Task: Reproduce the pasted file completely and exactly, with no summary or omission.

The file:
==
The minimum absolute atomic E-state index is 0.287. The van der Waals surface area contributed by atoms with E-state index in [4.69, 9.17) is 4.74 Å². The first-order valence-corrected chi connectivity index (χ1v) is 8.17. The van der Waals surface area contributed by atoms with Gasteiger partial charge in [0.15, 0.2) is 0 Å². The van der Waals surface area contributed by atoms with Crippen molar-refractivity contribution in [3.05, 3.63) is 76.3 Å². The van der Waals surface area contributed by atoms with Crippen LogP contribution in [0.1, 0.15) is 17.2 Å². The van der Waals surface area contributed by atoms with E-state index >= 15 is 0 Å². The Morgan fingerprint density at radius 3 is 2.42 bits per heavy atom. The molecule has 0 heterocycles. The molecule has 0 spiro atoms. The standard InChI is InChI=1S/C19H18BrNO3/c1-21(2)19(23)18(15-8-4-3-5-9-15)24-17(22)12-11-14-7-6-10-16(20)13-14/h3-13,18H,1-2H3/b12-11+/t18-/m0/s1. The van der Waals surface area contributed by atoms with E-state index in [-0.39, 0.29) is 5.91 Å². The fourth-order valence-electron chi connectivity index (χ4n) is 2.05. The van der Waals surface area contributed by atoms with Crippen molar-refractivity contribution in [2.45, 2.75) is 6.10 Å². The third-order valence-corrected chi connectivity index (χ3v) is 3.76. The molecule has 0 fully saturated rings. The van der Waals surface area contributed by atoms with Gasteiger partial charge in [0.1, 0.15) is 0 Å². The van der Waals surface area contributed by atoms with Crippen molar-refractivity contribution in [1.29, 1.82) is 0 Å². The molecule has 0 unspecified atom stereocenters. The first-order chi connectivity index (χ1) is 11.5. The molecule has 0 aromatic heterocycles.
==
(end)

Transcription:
The minimum absolute atomic E-state index is 0.287. The van der Waals surface area contributed by atoms with E-state index in [4.69, 9.17) is 4.74 Å². The first-order valence-corrected chi connectivity index (χ1v) is 8.17. The van der Waals surface area contributed by atoms with Gasteiger partial charge in [0.15, 0.2) is 0 Å². The van der Waals surface area contributed by atoms with Crippen molar-refractivity contribution in [3.05, 3.63) is 76.3 Å². The van der Waals surface area contributed by atoms with Crippen LogP contribution in [0.1, 0.15) is 17.2 Å². The van der Waals surface area contributed by atoms with E-state index >= 15 is 0 Å². The Morgan fingerprint density at radius 3 is 2.42 bits per heavy atom. The molecule has 0 heterocycles. The molecule has 0 spiro atoms. The standard InChI is InChI=1S/C19H18BrNO3/c1-21(2)19(23)18(15-8-4-3-5-9-15)24-17(22)12-11-14-7-6-10-16(20)13-14/h3-13,18H,1-2H3/b12-11+/t18-/m0/s1. The van der Waals surface area contributed by atoms with E-state index in [-0.39, 0.29) is 5.91 Å². The fourth-order valence-electron chi connectivity index (χ4n) is 2.05. The van der Waals surface area contributed by atoms with Crippen molar-refractivity contribution in [2.45, 2.75) is 6.10 Å². The third-order valence-corrected chi connectivity index (χ3v) is 3.76. The molecule has 0 fully saturated rings. The van der Waals surface area contributed by atoms with Gasteiger partial charge in [0.1, 0.15) is 0 Å². The van der Waals surface area contributed by atoms with Crippen molar-refractivity contribution in [1.29, 1.82) is 0 Å². The molecule has 0 unspecified atom stereocenters. The first-order chi connectivity index (χ1) is 11.5. The molecule has 0 aromatic heterocycles.